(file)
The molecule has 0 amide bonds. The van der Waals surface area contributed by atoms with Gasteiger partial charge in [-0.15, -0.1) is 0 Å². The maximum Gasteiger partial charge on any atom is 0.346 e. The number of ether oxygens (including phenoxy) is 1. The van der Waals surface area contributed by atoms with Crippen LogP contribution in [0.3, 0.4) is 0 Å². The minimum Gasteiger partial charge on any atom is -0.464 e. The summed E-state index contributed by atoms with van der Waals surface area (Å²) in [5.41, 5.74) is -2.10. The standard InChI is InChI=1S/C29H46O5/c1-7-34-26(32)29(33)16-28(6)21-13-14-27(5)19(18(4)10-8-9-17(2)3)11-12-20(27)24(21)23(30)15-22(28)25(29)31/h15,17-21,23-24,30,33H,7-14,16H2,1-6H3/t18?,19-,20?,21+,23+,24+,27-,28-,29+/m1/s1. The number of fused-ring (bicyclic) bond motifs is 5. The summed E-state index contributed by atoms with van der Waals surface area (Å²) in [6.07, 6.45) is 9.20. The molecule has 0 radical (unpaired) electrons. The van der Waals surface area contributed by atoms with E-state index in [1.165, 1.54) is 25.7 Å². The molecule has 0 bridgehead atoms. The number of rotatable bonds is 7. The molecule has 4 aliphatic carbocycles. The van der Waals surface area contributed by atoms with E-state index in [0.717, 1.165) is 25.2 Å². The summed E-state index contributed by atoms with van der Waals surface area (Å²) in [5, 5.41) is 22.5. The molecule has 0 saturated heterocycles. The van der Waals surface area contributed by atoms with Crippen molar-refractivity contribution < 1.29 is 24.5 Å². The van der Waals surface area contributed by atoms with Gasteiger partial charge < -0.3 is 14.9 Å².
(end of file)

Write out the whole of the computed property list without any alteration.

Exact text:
The molecule has 0 amide bonds. The van der Waals surface area contributed by atoms with Gasteiger partial charge in [-0.15, -0.1) is 0 Å². The maximum Gasteiger partial charge on any atom is 0.346 e. The number of ether oxygens (including phenoxy) is 1. The van der Waals surface area contributed by atoms with Crippen LogP contribution in [0.3, 0.4) is 0 Å². The minimum Gasteiger partial charge on any atom is -0.464 e. The summed E-state index contributed by atoms with van der Waals surface area (Å²) in [5.41, 5.74) is -2.10. The standard InChI is InChI=1S/C29H46O5/c1-7-34-26(32)29(33)16-28(6)21-13-14-27(5)19(18(4)10-8-9-17(2)3)11-12-20(27)24(21)23(30)15-22(28)25(29)31/h15,17-21,23-24,30,33H,7-14,16H2,1-6H3/t18?,19-,20?,21+,23+,24+,27-,28-,29+/m1/s1. The number of fused-ring (bicyclic) bond motifs is 5. The summed E-state index contributed by atoms with van der Waals surface area (Å²) in [6.07, 6.45) is 9.20. The molecule has 0 radical (unpaired) electrons. The van der Waals surface area contributed by atoms with E-state index in [1.165, 1.54) is 25.7 Å². The molecule has 0 bridgehead atoms. The number of rotatable bonds is 7. The molecule has 4 aliphatic carbocycles. The van der Waals surface area contributed by atoms with E-state index in [0.717, 1.165) is 25.2 Å². The summed E-state index contributed by atoms with van der Waals surface area (Å²) in [5, 5.41) is 22.5. The molecule has 0 saturated heterocycles. The van der Waals surface area contributed by atoms with Crippen molar-refractivity contribution < 1.29 is 24.5 Å². The van der Waals surface area contributed by atoms with Gasteiger partial charge < -0.3 is 14.9 Å².